"...in recent months the Sri Lankan government in pursuance of the armed conflict against the Liberation Tigers of Tamil Eelam has engaged in aerial bombardments of the Tamil civilian population and hundreds of Tamils have disappeared from those areas within the control of the Sri Lankan army. The Sri Lankan army is also engaged in arbitrary killings of Tamil, Sinhalese and Muslim civilians. Tamils have been forcibly evacuated from their villages and the Sri Lankan government plans to relocate the entire Tamil civilian of one million from their homes in the Jaffna peninsula to refugee camps.' - Joint Statement of Seventeen Non Governmental Organisations at the 42nd Sessions of the UN Sub Commission on Prevention of Discrimination and Protection of Minorities at Geneva, August 1990

"...In one week, Jaffna was subjected to what its inhabitants called 'shit bomb' attacks. Jaffna smelt like a drain and the city's frightened inhabitants suspected they were being subjected to some sort of crude experiment in biological warfare..." - Torment of Jaffna, London Independent Magazine, 3 November 1990


"Sri Lankans are just killing civilians at random" - Daily Telegraph Report

"Barrel bombs - 210 litre cast iron barrels packed with explosives, rubber and saw dust - rain down on residential areas with the most devastating effect; each bomb can destroy 20 houses. By its haphazard bombing of civilian targets in the Northern peninsula of Jaffna, the airforce is imposing an unofficial blockade which is bringing some parts to starvation. Helicopters, equipped with rockets and machine guns hover day and night over Jaffna city and the surrounding towns and villages, ready to strafe any moving civilians or vehicles...

The hospital has also been bombed and three weeks ago, a helicopter fired into the operating theatre, killing a doctor... It is hard to sleep as the night sky is lit up with explosions, and the vibrations from bombs can be felt four miles away. The city centre has been flattened, with Jaffna railway and bus stations, shops, hotels and homes desolated... After one nights bombing I visited areas which had been hit. Six people had been killed, a row of houses was reduced to rubble and the smell of burning flesh hung in the air. Clothes, family photographs and furniture were scattered among the ruins. 'We ran into the bunkers when we heard the bombers coming' said a resident '...The Sri Lankans are just killing civilians at random... In an effort to dent civilian morale, they have also been showering the area with human and animal excrement." - The London Daily Telegraph, 13 September 1990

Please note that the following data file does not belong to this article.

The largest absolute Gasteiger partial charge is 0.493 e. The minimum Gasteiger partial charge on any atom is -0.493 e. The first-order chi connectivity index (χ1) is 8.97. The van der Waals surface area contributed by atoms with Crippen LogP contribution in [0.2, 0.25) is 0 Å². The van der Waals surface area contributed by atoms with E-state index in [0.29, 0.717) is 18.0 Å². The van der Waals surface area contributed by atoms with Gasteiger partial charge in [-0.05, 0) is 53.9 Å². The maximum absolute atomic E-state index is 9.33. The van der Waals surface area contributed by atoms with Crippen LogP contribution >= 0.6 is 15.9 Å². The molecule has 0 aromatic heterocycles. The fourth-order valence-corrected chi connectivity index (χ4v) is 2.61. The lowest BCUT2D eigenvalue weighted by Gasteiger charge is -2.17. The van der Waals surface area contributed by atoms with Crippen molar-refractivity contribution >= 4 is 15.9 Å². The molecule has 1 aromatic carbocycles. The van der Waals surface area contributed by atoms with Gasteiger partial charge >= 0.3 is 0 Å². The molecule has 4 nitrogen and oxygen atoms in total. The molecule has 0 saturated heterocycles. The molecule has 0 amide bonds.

"Defence Minister told me it was a pity I had not been shot" - Deanna Hodgin, Insight

''Because I'm a journalist, some ethicists would tell me I have no place in writing. But because I've recently returned from covering the war in Sri Lanka, where I was detained, shot at by helicopters, and sent out onto mined roads by the Sri Lankan army and have just received news that the bombing has begun again in the North, while the army is negotiating with Libya for more arms - because I have seen these things, and because many friends there are dying while my government does nothing, I am writing to you. I have covered the wars in Afghanistan, Lebanon, Iran and Iraq, and Indian Kashmir. The fighting in Sri Lanka is much worse than the worst of any of these conflicts, because of the underlying racial hatreds and institutionalized discrimination.